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The Failure of Socialized Medicine
©William Gairdner

This week, 88 stooges of the Canadian Medical Association stood up to sing the praises of state-controlled "health care" and outvote 68 of their members who boldly suggested we "should be allowed" to spend our own money on our own health, and have that right.
Boy. Talk about the dark ages. Canada is still the only country in the history of the Western world to outlaw -OUTLAW! - the provision of basic private medical services.
The politicians responsible for this boondoogle saw a huge political pay-off in the imposition of universal "health" care on an unwitting and gullible population of future sickies and formerly free professionals hungry for income security.
The ostensible motive was egalitarian fairness. Tom Kent, Prime Minister Lester Pearson's (unelected) adviser wrote that he was "a fervent believer in medicare. I regarded it as morally wrong that money in the bank, rather than severity of need, should determine who got what health care services." Morally wrong? O.K. But because it is easy for the state to solve the money needs of the few who may lack funds, or are just too stupid or careless to buy medical insurance, only a fool or a commisar would agree with his solution. Today, it's not private money in the bank that determines who gets what, but public debt and the falling budgets of profligate governments.
So why have ordinary citizens never stood up and said: we are not forced to insure our neighbour's home, and we should not be forced to insure his body. It is wrong to ban the voluntary buying and selling of private professional services in a free society. And it's wrong to offend the Hippocratic Oath (requiring absolute confidentiality between Doctor and patient) by converting by fiat the intimately private medical records of millions of citizens into potential public documents.
We have replaced rationing by price with rationing by the queue. Making you wait will either cure you or kill you. A close friend's mother died waiting for heart surgery (waiting lists are a function of budgets). Desperate, my friend had offered to pay the cost. He would borrow the money, if necessary. Operate today. "Sorry. We have an available operating room, and work-hungry nurses and doctors. But we're not allowed to accept private money from Canadians." Socialized medicine killed a Canadian mother.
An American tourist with the same sick mother? "Step right up, sir! Pleased to take your money." In fact, many Americans come here for our cheaper (because subsidized) medical care. And no waiting. Last year, another friend took his closest buddy, frothing with a heart attack, to four Toronto hospitals. Turned away at each (there were available operating rooms, etc., but no staff, because no budgets), the buddy died at the fifth.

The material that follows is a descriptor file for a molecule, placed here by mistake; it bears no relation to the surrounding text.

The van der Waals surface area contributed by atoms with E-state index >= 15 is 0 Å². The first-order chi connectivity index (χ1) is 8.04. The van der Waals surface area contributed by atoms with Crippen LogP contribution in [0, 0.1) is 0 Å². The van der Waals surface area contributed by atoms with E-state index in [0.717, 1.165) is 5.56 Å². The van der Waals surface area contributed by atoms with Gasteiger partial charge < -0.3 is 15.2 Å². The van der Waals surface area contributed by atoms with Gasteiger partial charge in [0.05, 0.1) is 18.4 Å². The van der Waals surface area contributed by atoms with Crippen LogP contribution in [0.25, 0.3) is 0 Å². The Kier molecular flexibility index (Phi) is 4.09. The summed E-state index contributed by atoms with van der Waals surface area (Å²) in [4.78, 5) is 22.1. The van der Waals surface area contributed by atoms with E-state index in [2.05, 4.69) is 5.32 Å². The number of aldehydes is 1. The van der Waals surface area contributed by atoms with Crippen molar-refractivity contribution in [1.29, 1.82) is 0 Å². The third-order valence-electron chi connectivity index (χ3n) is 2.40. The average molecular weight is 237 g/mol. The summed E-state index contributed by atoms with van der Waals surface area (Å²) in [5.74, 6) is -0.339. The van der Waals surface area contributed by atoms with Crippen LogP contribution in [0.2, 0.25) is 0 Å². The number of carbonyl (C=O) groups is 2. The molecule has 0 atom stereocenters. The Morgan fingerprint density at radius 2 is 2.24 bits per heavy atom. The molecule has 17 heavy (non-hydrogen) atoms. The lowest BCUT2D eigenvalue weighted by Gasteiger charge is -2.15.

Neither have the people yet said: it is profoundly immoral to finance our "health" care (about 1/3 of most provincial budgets) by massive borrowing from future generations not here to defend themselves. So by now you've noticed the quotation marks around the word "health." That's because many nations - such as Italy and Japan - spend half or less per-capita on what we call health care, yet are just as healthy by all standard measures. Well-regarded U.S. health economist Cotton Lindsay states that by every standard international health measure, "no [national] health plan has even a ripple of an effect on either male or female life expectancy."
So the people have not yet said: socialized medicine is obviously a political program, not a health program, that was imposed on Canadians by fiscal bribery of the provinces and legal trickery (health care is constitutionally off-limits to the feds).
Nor have they said: the consequent waiting lists for services, the many thousands tripping to the U.S. for care that isn't available here, the closing of whole hospital wings despite high demand, the selective care now in place (we'll treat young, not old, this illness, but not that), the "delisting" of formerly covered services - all this results in a system which is profoundly immoral because it converts the ethic of direct Hippocratic medicine (by which formerly free physicians would do their utmost to heal all patients) into a veterinary ethic by which the quality and amount of care and resources available is now controlled by a master. A political master. In a crunch, we end up with the medical freedom of animals.
Neither have they said: that Canada's health care system (in which the trivially ill increasingly compete by right with the truly ill) is swarming with so-called health consultants desperately trying to "rationalize" the system, who necessarily see professionals as the enemy and patients as the meat; that highly-talented specialists have fled our socialized system in droves since the 1960s; that socialized medicine exerts a depressing effect on scientific research and technology; that currently the U.S., which has too many specialists, is successfully luring away legions of good G.P.s; that because Canadian political (and medical) elites are too implicated to admit the gross failure of socialized medicine, we are going to be treated to another 30 years of compensatory policy adjustments and administrative band-aids designed not to make us healthier, but to keep us dumb, thankful, and most importantly - paying.